Sunday, May 19, 2013

26.2 Windermere Marathon

It's a cool 51 degrees, overcast with a breeze.  The heavy clouds are taunting us with a chance of rain.  Easily, three quarters of the runners are standing with me in a port-a-potty line calculating in our heads if we will make it through the line before the race starts.
I make it through with three minutes to spare. Perfect.  And we're off.  Down the road we go.
Stand up straight and breathe.
Keep a slow pace that you can maintain...forever.
Enjoy the experience. 
Smile and thank volunteers you pass them.
The first two miles come and go and then I see my ROCK:  Cathy.  She is there snapping photos and video like the paparazzi.  She briefly runs with me, fueling me with encouragement, and then doubles back to her car.  Mile 3 I spot her again and ask "Do you have Kleenex in your car?" To which she replies, "Yes, but you really need to learn how to do a farmer blow."  
Gross.  Not when Kleenex is an option.
Between miles 3 and 4.
The course loops back down to the park road. I smile and think of my dogs Rhonda and Pepper (both now watching me from heaven) who used to run this "road" with me when it was an alfalfa field in our back yard, literally. I used to live there in an old farm house on 300 acres. Now, the house is gone and the alfalfa field has been transformed into housing developments and this park.   

Between miles 6 and 7.
Seven and a half miles, and two more Cathy sightings later, I leave Liberty Lake and enter the beautiful, but isolated, Centennial trail.  I plug myself into my iPod, turn it on, and crank up the tunes.
 It's just you and me now Pitbull. "Let's get this party started!"
I keep a solid pace for the first 15 miles.  I'm surprised with a few more Cathy sightings at some of the trail heads and then she leaves to go cheer on my son at his soccer game that I’m missing.
Mother of the Year eludes me again.
I hit my first wall at mile 16.  It’s more mental than physical.
I’ve been running for three and a half hours and I still have ten more miles to go including the part of the race I’m dreading: miles 20-24.
Shut up. 
You chose to do this. 
Pick a better song on your IPod.
Mile 18 and I cross Argonne Road.  I walk through the water station taking physical inventory of my body aches.  I’m getting tired, but my body isn’t swearing at me yet.
I’ve run 18 miles and I’m just now leaving the f^@%ing Valley?
I drive this to work every day and it takes me FOREVER in the car.  Now I’m running it!?
"It's worth the wait even so far away...All alone, just the beat inside my soul.  Take me home where my dreams are made of gold.  In the zone, where the beat is uncontrolled. I know what it feels like.  Come on make me feel alive."  (Krewella)

"One foot in front of the other...just keep moving forward."

I hit my second wall at mile 21.  My body is tired.  My hips and lower back hurt.
"...just because it burns doesn't mean you’re going to die..." (Pink)
Just keep moving forward.
Stand up straight and breathe.
It’s okay to walk the hills as long as you run everything else.
I slow down to a walk-jog pattern.  I pass mile 23 and see something that completely energizes me:  Cathy bringing my son to see me run.  DD is in his soccer gear and holding a ribbon he earned, beaming from ear to ear.  I run up and hug him.  Everything stops:  my head talk, my body aches, and my worries about time.   We snap photos, talk about the seven goals he scored in soccer, and then I move on feeling strong because I know he will be waiting for me at the finish line.  They drive past honking, waving, and cheering out the car windows.  Awesome!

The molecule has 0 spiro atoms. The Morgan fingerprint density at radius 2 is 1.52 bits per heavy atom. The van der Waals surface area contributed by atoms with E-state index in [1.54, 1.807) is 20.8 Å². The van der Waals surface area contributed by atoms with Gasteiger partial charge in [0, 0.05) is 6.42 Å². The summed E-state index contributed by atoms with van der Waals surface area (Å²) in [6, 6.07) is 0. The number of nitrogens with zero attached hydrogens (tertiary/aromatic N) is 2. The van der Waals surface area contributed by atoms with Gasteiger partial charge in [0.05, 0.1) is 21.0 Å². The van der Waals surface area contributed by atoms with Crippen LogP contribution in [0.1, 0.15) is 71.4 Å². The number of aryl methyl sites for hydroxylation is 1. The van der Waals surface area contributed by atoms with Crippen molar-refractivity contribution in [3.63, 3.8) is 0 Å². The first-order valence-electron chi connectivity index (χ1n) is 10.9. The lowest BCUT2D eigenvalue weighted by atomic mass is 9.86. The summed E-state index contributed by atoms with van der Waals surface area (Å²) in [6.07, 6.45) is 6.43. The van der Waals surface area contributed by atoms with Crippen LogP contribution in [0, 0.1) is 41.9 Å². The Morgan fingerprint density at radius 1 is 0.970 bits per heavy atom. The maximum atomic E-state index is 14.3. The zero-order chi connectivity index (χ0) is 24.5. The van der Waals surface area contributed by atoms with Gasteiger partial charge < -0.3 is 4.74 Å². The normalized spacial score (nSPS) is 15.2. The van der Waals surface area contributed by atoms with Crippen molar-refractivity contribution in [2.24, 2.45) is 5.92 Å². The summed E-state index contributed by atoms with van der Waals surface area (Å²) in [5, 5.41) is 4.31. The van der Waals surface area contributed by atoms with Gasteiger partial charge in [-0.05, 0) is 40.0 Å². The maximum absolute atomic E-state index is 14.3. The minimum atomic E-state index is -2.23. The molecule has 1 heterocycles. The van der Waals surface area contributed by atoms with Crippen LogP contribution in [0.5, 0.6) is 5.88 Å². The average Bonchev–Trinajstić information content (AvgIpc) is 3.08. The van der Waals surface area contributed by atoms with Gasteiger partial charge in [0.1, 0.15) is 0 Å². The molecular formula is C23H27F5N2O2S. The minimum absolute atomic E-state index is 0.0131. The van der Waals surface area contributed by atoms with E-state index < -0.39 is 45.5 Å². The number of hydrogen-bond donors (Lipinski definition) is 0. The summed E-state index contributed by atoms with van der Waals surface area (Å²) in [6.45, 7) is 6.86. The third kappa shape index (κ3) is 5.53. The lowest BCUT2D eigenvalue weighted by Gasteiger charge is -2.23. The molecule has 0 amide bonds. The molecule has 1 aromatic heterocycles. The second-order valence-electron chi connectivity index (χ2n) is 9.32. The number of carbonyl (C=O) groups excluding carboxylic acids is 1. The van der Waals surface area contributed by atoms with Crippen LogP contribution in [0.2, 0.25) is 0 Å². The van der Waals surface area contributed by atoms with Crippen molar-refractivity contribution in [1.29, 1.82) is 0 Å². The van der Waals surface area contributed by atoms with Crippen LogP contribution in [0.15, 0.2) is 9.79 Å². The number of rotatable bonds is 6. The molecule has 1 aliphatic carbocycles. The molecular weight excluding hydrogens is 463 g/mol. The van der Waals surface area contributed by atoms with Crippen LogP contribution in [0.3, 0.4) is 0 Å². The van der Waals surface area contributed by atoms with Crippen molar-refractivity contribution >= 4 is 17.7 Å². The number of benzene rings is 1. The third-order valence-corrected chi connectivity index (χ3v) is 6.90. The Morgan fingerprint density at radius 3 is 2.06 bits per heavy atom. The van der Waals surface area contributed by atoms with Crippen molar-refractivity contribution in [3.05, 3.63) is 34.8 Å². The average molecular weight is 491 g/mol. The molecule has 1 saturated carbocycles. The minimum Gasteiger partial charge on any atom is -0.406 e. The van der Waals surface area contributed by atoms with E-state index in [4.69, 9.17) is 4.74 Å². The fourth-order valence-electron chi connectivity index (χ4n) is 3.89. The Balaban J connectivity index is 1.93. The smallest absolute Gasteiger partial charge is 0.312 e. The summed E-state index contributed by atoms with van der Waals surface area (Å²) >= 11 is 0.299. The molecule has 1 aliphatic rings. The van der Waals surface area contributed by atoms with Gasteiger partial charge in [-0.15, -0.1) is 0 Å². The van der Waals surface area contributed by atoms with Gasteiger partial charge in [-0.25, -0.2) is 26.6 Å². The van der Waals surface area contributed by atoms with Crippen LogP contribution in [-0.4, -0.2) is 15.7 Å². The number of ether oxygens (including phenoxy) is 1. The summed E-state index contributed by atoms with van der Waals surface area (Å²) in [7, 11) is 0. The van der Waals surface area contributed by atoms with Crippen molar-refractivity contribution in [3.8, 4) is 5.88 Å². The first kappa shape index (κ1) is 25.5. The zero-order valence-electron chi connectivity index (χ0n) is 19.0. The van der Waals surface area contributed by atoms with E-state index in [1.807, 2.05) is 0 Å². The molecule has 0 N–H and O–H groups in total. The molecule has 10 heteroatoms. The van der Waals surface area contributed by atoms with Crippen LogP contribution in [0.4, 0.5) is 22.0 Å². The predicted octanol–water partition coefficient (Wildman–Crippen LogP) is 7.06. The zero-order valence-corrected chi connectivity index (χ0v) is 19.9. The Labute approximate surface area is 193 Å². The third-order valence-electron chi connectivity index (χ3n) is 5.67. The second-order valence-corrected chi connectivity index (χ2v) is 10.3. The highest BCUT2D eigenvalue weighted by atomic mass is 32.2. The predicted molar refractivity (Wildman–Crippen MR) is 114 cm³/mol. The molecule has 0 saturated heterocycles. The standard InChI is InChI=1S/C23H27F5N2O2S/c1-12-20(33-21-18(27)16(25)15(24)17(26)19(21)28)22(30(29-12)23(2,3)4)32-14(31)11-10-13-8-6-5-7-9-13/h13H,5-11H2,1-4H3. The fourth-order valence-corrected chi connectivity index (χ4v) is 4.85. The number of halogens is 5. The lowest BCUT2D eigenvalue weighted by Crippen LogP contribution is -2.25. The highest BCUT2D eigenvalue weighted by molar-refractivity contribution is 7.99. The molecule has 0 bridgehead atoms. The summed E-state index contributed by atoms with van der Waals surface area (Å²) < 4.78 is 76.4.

With DD in mile 23.

You got this.
Only a little 5K left to go.
The faster you move the sooner you can see him again.
I thank the Police Officers directing traffic for me as cross the road to mile 24.  I know one and we recognize each other.  He gives me a high five and shouts out encouragement as I pass.  I round the next corner and thank the volunteers for being there.
Wow, they were a really excited bunch.
Was that MY name on the sign she was holding?
I look back and recognize one of my awesome high school students holding a sign for me.  I run back, and give her a big hug. (Sorry, I realize now that I was nasty sweaty and that was gross.) 
She has no idea just how much that means to me.
I can’t believe she did that for me!

That is so awesome.

I’m almost home and have run this part of the trail many times.  I know it like the back of my hand.  I’m feeling confident and excited.  I select songs on my IPod that will help me finish strong.  I pass mile 25.
"...This is the moment. Tonight is the night. We'll fight till it's over, so we put our hands up..." (Mackelmore and Ryan Lewis)
I round my last turn and see the finish line.
"...I just want to feel this moment" (Pitbull & Christina)
I see DD and Cathy.  They are waiting for me at the beginning of the finisher chute. The announcer is calling me in by name and then I stop.  I’m ten yards away from crossing the finish line. Out of instinct I run to my son and hug him. He'd always wanted to see me finish a race and now he will.  I grabbed his hand.
 “Run with me.”  
“I can’t go in there.” (My good rule follower.)
“It’s okay.  You can come with me and I’ll hold your hand.”
Then we ran together, holding hands, across the finish line.

Crossing the finish line!

Our finish time?
Perfect.  I wouldn’t change a thing.
Sometimes being one of the last ones pays off in so many other ways.
Right after we finished the race together. 
He is holding the ribbon he earned at his soccer tournament.
My finisher photo!

My rose and bling.


  1. This is so awesome! Little D must've been so excited. Another one in the books. Proud of you sole sister!

  2. Thank you, Paula! Cathy relayed your texts of encouragement to me when I was on the course. Thank you! It meant so much to me! I'm proud to say we are Sole Sisters!